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After Baby Charlotte, Princess Kate Looked Great

Some people hate Kate Middleton because she embraces her femininity. They can jump off London Bridge.


Immediately following the birth of her second child, Kate Middleton stepped out to show off her daughter Charlotte to the world. Just hours after labor, Kate appeared on the steps of the hospital alongside her husband Prince William beautifully coiffed. Her hair looked great, her makeup was perfect, she looked radiant in a white dress.

Women everywhere, especially those who have been through childbirth, were amazed. Childbirth, no matter how straightforward, isn’t easy, yet Kate was, outwardly at least, no worse for the wear.

I recently had a birth much like Kate’s: her daughter was born in two hours, my son was born in one and a half. Her daughter was born after she had a full night of sleep, as was my son. She had a natural birth led by midwives in a hospital; I did, as well.

Given her team of stylists, I’m not surprised she was able to pull it off. Given the same resources, I believe I could have done the same. What amazes me, although it shouldn’t, is the catty reaction of the world press to her feat. It has included lamentations that Kate buckled to pressure from Kensington Palace, that she was forced onto the steps by her husband and his family, who first sent a team to glam up the princess before she stepped out. These pronouncements have been made by so-called feminists, who are, in reality, anything but.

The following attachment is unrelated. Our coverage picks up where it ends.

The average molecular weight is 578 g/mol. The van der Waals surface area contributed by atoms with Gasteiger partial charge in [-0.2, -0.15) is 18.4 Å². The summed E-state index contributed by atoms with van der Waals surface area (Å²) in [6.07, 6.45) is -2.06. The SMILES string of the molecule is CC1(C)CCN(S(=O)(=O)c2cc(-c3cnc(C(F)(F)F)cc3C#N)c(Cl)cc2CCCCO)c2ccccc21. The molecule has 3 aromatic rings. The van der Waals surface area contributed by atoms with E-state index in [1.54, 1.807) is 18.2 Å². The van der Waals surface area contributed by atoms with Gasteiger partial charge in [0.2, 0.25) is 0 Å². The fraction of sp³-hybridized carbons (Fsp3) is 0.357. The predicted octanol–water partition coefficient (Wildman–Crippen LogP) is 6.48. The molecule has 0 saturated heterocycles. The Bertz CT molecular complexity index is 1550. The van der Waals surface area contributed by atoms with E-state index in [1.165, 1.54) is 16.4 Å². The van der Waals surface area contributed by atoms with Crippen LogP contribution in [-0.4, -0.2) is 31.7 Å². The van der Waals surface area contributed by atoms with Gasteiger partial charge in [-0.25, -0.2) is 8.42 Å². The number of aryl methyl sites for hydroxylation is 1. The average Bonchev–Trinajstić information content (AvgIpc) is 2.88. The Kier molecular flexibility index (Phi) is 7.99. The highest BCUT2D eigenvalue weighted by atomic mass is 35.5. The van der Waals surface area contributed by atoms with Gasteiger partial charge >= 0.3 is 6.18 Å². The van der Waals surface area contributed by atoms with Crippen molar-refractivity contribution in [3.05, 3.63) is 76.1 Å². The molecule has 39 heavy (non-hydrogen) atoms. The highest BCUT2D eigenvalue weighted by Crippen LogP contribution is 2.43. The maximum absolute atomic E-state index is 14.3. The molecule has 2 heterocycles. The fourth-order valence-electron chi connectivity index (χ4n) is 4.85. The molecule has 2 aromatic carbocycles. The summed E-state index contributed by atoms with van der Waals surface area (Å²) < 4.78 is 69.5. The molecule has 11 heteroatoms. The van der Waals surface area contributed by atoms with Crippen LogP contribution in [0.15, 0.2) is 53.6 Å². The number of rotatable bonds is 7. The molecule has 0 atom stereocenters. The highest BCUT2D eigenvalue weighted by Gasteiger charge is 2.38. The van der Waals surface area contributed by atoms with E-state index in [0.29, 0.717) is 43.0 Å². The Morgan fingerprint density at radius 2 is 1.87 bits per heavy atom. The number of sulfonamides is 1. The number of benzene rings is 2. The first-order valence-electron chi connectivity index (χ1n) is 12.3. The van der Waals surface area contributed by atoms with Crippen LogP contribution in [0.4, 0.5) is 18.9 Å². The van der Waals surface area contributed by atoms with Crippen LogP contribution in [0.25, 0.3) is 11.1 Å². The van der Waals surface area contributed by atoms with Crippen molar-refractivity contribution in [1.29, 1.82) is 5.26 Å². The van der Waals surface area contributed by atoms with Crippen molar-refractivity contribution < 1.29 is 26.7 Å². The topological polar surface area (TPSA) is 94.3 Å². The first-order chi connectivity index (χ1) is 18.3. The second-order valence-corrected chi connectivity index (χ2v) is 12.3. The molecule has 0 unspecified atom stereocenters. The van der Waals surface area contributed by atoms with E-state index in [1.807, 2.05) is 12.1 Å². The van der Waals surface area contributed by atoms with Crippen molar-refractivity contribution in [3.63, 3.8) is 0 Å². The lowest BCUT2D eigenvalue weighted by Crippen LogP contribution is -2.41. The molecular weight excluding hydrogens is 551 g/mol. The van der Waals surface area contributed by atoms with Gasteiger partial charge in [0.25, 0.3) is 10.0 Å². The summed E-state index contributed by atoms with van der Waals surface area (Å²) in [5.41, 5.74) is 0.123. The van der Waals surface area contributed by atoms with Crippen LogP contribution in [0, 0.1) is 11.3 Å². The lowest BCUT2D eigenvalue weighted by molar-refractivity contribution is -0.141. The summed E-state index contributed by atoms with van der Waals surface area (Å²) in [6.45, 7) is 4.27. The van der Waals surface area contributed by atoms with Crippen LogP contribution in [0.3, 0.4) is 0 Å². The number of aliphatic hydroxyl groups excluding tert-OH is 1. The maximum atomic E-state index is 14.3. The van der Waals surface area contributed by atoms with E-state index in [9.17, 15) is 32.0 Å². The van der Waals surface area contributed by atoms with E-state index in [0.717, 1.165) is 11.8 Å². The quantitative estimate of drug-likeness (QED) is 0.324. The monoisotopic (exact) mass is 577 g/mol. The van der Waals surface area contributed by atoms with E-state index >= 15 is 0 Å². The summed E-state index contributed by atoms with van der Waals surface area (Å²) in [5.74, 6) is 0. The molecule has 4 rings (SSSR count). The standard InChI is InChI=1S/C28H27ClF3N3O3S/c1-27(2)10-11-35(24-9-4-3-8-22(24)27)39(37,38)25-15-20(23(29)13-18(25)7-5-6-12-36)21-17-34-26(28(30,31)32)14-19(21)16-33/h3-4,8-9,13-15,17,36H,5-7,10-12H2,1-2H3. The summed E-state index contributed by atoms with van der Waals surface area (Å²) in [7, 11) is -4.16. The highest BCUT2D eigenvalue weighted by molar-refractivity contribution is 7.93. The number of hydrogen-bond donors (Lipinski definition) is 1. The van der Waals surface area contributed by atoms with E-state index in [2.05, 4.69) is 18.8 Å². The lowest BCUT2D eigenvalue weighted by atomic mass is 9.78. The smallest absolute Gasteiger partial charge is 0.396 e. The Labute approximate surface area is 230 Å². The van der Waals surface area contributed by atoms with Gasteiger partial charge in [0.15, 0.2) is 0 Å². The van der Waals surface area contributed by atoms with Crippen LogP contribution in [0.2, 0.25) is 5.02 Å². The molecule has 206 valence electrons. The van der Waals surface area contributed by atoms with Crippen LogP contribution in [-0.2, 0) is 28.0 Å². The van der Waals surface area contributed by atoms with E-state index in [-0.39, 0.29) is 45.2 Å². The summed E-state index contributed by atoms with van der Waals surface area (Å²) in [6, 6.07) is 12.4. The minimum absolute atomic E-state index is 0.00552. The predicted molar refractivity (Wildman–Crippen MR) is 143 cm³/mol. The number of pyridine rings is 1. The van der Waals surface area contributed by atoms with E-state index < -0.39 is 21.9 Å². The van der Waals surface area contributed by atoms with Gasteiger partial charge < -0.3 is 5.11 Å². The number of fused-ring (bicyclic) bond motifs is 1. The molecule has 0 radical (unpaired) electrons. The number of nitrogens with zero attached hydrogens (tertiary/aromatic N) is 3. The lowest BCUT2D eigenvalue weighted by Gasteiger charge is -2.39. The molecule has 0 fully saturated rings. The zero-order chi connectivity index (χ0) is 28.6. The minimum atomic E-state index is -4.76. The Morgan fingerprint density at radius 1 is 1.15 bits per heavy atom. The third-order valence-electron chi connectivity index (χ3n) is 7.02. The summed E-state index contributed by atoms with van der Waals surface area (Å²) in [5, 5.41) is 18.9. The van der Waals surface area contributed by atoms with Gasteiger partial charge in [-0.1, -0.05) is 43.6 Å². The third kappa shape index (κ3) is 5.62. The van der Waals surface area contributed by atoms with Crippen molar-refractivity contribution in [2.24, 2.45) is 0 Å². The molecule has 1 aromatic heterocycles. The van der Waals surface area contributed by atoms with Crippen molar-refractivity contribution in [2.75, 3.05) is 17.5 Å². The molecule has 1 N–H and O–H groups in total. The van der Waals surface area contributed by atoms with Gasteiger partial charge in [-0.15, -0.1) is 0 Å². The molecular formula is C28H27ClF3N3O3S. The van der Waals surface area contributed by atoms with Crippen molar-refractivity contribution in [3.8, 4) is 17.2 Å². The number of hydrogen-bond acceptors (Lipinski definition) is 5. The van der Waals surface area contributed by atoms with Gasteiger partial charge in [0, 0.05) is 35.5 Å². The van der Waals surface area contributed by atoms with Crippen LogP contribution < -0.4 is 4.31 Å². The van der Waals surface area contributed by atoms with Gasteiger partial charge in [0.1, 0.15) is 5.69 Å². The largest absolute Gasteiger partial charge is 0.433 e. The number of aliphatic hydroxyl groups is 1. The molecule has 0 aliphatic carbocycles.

To Be a Feminist, Stop Being Feminine

These so-called feminists have an idea in their collective mind about what it takes to be a member of their tribe. Collectively, they have determined that much of what people consider feminism is actually the denial of everything feminine. Women are supposed to be equal, no different from men. We are told to demand equal pay for equal work, although most women of childbearing age actually prefer flexibility to equality.

This is what makes Kate, who is not technically a princess but is one for all intents and purposes, so offensive. Kate refuses to deny that all that is feminine, even at her most physically demanding moments. She is a princess, and she unapologetically looked like one the day she gave birth, which is in itself the most feminine thing a woman can do.

Don’t Be Excited About Your Baby, Kate

The least feminist aspect of this reaction from feminist camps is denying Kate’s agency as an adult woman capable of making her own decisions. Feminists explain Kate’s appearance by attributing it to the palace, claiming they must have put her up to it.

In the days leading up to the birth, Kate, to the palace’s chagrin, sent goodies to the “super-fans” camped outside the hospital. Kate doesn’t treat them with disdain as many older royals do, but with good, old-fashioned middle-class kindness. Given the world’s—and her own—excitement, wouldn’t it be possible that Kate wanted to show off her little girl to these fans and the wider world? Given the choice between looking good and looking frumpy, how many women would choose the latter before her photo was immediately projected across the globe?

The fact that feminists don’t understand Kate’s excitement and normal level of womanly vanity speaks volumes. The media’s so-called feminists deny Kate’s decision-making ability, though, notably, only when those decisions conflict with their notion of feminism. Wouldn’t it be nice if feminism was about supporting women, regardless of how they choose to express their femininity?